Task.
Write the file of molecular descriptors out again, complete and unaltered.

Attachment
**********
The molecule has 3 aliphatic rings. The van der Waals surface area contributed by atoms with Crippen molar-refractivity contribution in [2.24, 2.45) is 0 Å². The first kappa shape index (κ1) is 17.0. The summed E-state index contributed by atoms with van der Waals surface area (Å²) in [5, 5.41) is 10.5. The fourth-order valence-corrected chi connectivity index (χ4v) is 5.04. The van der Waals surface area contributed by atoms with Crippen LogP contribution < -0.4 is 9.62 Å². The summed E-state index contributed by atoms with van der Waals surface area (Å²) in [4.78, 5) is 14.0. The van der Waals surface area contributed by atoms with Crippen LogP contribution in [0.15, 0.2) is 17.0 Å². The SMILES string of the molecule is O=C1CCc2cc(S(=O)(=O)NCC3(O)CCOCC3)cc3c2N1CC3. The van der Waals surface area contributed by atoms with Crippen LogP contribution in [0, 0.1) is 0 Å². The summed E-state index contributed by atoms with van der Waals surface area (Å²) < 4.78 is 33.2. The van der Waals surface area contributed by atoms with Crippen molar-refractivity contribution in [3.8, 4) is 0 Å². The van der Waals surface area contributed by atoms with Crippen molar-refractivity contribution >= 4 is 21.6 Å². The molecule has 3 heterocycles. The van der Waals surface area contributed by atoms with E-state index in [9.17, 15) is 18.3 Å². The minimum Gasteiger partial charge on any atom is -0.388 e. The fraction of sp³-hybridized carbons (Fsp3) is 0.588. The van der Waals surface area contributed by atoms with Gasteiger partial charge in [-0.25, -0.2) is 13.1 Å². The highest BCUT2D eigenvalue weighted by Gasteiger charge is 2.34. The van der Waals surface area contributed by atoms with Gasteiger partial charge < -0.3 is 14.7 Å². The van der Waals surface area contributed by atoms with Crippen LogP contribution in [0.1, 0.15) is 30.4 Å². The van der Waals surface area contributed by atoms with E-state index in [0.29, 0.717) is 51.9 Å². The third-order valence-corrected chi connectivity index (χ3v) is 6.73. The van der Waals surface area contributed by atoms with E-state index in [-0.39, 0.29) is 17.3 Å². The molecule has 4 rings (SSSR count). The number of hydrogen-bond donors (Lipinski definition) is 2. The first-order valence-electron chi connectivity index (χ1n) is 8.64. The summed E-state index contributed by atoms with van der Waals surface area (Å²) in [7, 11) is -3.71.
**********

The molecule has 3 aliphatic rings. The van der Waals surface area contributed by atoms with Crippen molar-refractivity contribution in [2.24, 2.45) is 0 Å². The first kappa shape index (κ1) is 17.0. The summed E-state index contributed by atoms with van der Waals surface area (Å²) in [5, 5.41) is 10.5. The fourth-order valence-corrected chi connectivity index (χ4v) is 5.04. The van der Waals surface area contributed by atoms with Crippen LogP contribution < -0.4 is 9.62 Å². The summed E-state index contributed by atoms with van der Waals surface area (Å²) in [4.78, 5) is 14.0. The van der Waals surface area contributed by atoms with Crippen LogP contribution in [0.15, 0.2) is 17.0 Å². The SMILES string of the molecule is O=C1CCc2cc(S(=O)(=O)NCC3(O)CCOCC3)cc3c2N1CC3. The van der Waals surface area contributed by atoms with Crippen LogP contribution in [0, 0.1) is 0 Å². The summed E-state index contributed by atoms with van der Waals surface area (Å²) < 4.78 is 33.2. The van der Waals surface area contributed by atoms with Crippen molar-refractivity contribution in [3.8, 4) is 0 Å². The van der Waals surface area contributed by atoms with Crippen molar-refractivity contribution >= 4 is 21.6 Å². The molecule has 3 heterocycles. The van der Waals surface area contributed by atoms with E-state index in [9.17, 15) is 18.3 Å². The minimum Gasteiger partial charge on any atom is -0.388 e. The fraction of sp³-hybridized carbons (Fsp3) is 0.588. The van der Waals surface area contributed by atoms with Gasteiger partial charge in [-0.25, -0.2) is 13.1 Å². The highest BCUT2D eigenvalue weighted by Gasteiger charge is 2.34. The van der Waals surface area contributed by atoms with Gasteiger partial charge < -0.3 is 14.7 Å². The van der Waals surface area contributed by atoms with Crippen LogP contribution in [0.1, 0.15) is 30.4 Å². The van der Waals surface area contributed by atoms with E-state index in [0.29, 0.717) is 51.9 Å². The third-order valence-corrected chi connectivity index (χ3v) is 6.73. The van der Waals surface area contributed by atoms with E-state index in [-0.39, 0.29) is 17.3 Å². The molecule has 4 rings (SSSR count). The number of hydrogen-bond donors (Lipinski definition) is 2. The first-order valence-electron chi connectivity index (χ1n) is 8.64. The summed E-state index contributed by atoms with van der Waals surface area (Å²) in [7, 11) is -3.71.